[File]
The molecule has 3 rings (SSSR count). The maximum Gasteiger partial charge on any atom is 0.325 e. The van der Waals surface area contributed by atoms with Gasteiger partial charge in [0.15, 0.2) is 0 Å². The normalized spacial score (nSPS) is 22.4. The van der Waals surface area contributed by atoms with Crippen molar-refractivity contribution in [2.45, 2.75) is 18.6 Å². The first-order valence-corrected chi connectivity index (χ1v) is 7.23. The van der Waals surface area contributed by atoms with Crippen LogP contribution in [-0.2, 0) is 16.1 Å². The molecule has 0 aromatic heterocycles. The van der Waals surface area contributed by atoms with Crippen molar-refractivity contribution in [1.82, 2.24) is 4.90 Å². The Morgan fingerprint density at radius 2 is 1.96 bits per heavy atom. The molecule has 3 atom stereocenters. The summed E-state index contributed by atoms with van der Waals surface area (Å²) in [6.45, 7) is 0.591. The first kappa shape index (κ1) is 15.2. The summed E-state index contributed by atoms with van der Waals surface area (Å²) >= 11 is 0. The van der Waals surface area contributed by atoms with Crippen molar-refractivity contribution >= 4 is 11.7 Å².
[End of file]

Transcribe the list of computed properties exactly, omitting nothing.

The molecule has 3 rings (SSSR count). The maximum Gasteiger partial charge on any atom is 0.325 e. The van der Waals surface area contributed by atoms with Gasteiger partial charge in [0.15, 0.2) is 0 Å². The normalized spacial score (nSPS) is 22.4. The van der Waals surface area contributed by atoms with Crippen molar-refractivity contribution in [2.45, 2.75) is 18.6 Å². The first-order valence-corrected chi connectivity index (χ1v) is 7.23. The van der Waals surface area contributed by atoms with Crippen LogP contribution in [-0.2, 0) is 16.1 Å². The molecule has 0 aromatic heterocycles. The van der Waals surface area contributed by atoms with Crippen molar-refractivity contribution in [1.82, 2.24) is 4.90 Å². The Morgan fingerprint density at radius 2 is 1.96 bits per heavy atom. The molecule has 3 atom stereocenters. The summed E-state index contributed by atoms with van der Waals surface area (Å²) in [6.45, 7) is 0.591. The first kappa shape index (κ1) is 15.2. The summed E-state index contributed by atoms with van der Waals surface area (Å²) >= 11 is 0. The van der Waals surface area contributed by atoms with Crippen molar-refractivity contribution >= 4 is 11.7 Å².